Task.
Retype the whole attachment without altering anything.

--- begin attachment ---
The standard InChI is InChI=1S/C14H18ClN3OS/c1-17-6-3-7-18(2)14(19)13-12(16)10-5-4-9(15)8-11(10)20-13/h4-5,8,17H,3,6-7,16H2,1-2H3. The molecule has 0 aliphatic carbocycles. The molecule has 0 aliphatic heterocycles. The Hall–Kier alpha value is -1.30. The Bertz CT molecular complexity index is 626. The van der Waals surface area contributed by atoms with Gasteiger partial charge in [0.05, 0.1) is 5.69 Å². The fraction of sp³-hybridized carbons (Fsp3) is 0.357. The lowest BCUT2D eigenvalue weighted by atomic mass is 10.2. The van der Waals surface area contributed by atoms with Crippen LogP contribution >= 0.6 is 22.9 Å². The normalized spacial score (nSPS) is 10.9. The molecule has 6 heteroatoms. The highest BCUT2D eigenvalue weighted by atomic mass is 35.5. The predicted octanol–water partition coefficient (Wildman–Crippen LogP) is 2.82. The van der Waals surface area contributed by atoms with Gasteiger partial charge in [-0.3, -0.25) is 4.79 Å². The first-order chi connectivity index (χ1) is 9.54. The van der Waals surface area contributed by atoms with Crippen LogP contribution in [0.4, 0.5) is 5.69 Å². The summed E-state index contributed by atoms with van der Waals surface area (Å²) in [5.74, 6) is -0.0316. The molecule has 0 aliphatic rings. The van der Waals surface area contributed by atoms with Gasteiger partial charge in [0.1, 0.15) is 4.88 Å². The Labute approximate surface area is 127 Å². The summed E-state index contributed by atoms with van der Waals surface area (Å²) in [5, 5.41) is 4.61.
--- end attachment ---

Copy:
The standard InChI is InChI=1S/C14H18ClN3OS/c1-17-6-3-7-18(2)14(19)13-12(16)10-5-4-9(15)8-11(10)20-13/h4-5,8,17H,3,6-7,16H2,1-2H3. The molecule has 0 aliphatic carbocycles. The molecule has 0 aliphatic heterocycles. The Hall–Kier alpha value is -1.30. The Bertz CT molecular complexity index is 626. The van der Waals surface area contributed by atoms with Gasteiger partial charge in [0.05, 0.1) is 5.69 Å². The fraction of sp³-hybridized carbons (Fsp3) is 0.357. The lowest BCUT2D eigenvalue weighted by atomic mass is 10.2. The van der Waals surface area contributed by atoms with Crippen LogP contribution >= 0.6 is 22.9 Å². The normalized spacial score (nSPS) is 10.9. The molecule has 6 heteroatoms. The highest BCUT2D eigenvalue weighted by atomic mass is 35.5. The predicted octanol–water partition coefficient (Wildman–Crippen LogP) is 2.82. The van der Waals surface area contributed by atoms with Gasteiger partial charge in [-0.3, -0.25) is 4.79 Å². The first-order chi connectivity index (χ1) is 9.54. The van der Waals surface area contributed by atoms with Crippen LogP contribution in [0.4, 0.5) is 5.69 Å². The summed E-state index contributed by atoms with van der Waals surface area (Å²) in [5.74, 6) is -0.0316. The molecule has 0 aliphatic rings. The van der Waals surface area contributed by atoms with Gasteiger partial charge in [0.1, 0.15) is 4.88 Å². The Labute approximate surface area is 127 Å². The summed E-state index contributed by atoms with van der Waals surface area (Å²) in [5, 5.41) is 4.61.